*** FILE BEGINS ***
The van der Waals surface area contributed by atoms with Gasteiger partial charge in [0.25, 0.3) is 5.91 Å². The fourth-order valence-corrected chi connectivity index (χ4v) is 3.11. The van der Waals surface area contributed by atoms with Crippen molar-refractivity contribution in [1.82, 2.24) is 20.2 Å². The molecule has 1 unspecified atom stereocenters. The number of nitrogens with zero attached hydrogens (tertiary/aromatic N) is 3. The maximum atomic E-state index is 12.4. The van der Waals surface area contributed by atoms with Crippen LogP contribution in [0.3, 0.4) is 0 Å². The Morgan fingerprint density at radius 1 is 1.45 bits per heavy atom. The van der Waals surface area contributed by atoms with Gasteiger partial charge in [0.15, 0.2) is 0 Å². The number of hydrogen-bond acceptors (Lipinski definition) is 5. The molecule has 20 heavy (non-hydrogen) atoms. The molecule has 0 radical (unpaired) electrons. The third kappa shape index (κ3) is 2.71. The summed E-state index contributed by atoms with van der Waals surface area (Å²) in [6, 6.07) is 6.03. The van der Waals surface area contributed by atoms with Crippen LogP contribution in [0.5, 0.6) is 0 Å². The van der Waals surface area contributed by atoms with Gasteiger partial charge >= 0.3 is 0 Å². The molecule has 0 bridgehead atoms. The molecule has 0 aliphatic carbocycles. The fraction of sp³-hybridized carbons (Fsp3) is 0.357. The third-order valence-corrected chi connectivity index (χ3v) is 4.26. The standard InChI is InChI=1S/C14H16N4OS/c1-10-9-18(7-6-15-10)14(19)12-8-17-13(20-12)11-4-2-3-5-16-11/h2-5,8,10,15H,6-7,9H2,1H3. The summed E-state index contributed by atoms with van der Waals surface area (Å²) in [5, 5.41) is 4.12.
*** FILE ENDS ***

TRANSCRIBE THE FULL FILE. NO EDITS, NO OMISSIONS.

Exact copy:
The van der Waals surface area contributed by atoms with Gasteiger partial charge in [0.25, 0.3) is 5.91 Å². The fourth-order valence-corrected chi connectivity index (χ4v) is 3.11. The van der Waals surface area contributed by atoms with Crippen molar-refractivity contribution in [1.82, 2.24) is 20.2 Å². The molecule has 1 unspecified atom stereocenters. The number of nitrogens with zero attached hydrogens (tertiary/aromatic N) is 3. The maximum atomic E-state index is 12.4. The van der Waals surface area contributed by atoms with Crippen LogP contribution in [0.3, 0.4) is 0 Å². The Morgan fingerprint density at radius 1 is 1.45 bits per heavy atom. The van der Waals surface area contributed by atoms with Gasteiger partial charge in [0.15, 0.2) is 0 Å². The number of hydrogen-bond acceptors (Lipinski definition) is 5. The molecule has 20 heavy (non-hydrogen) atoms. The molecule has 0 radical (unpaired) electrons. The third kappa shape index (κ3) is 2.71. The summed E-state index contributed by atoms with van der Waals surface area (Å²) in [6, 6.07) is 6.03. The van der Waals surface area contributed by atoms with Crippen LogP contribution in [0.5, 0.6) is 0 Å². The van der Waals surface area contributed by atoms with Gasteiger partial charge >= 0.3 is 0 Å². The molecule has 0 bridgehead atoms. The molecule has 0 aliphatic carbocycles. The fraction of sp³-hybridized carbons (Fsp3) is 0.357. The third-order valence-corrected chi connectivity index (χ3v) is 4.26. The standard InChI is InChI=1S/C14H16N4OS/c1-10-9-18(7-6-15-10)14(19)12-8-17-13(20-12)11-4-2-3-5-16-11/h2-5,8,10,15H,6-7,9H2,1H3. The summed E-state index contributed by atoms with van der Waals surface area (Å²) in [5, 5.41) is 4.12.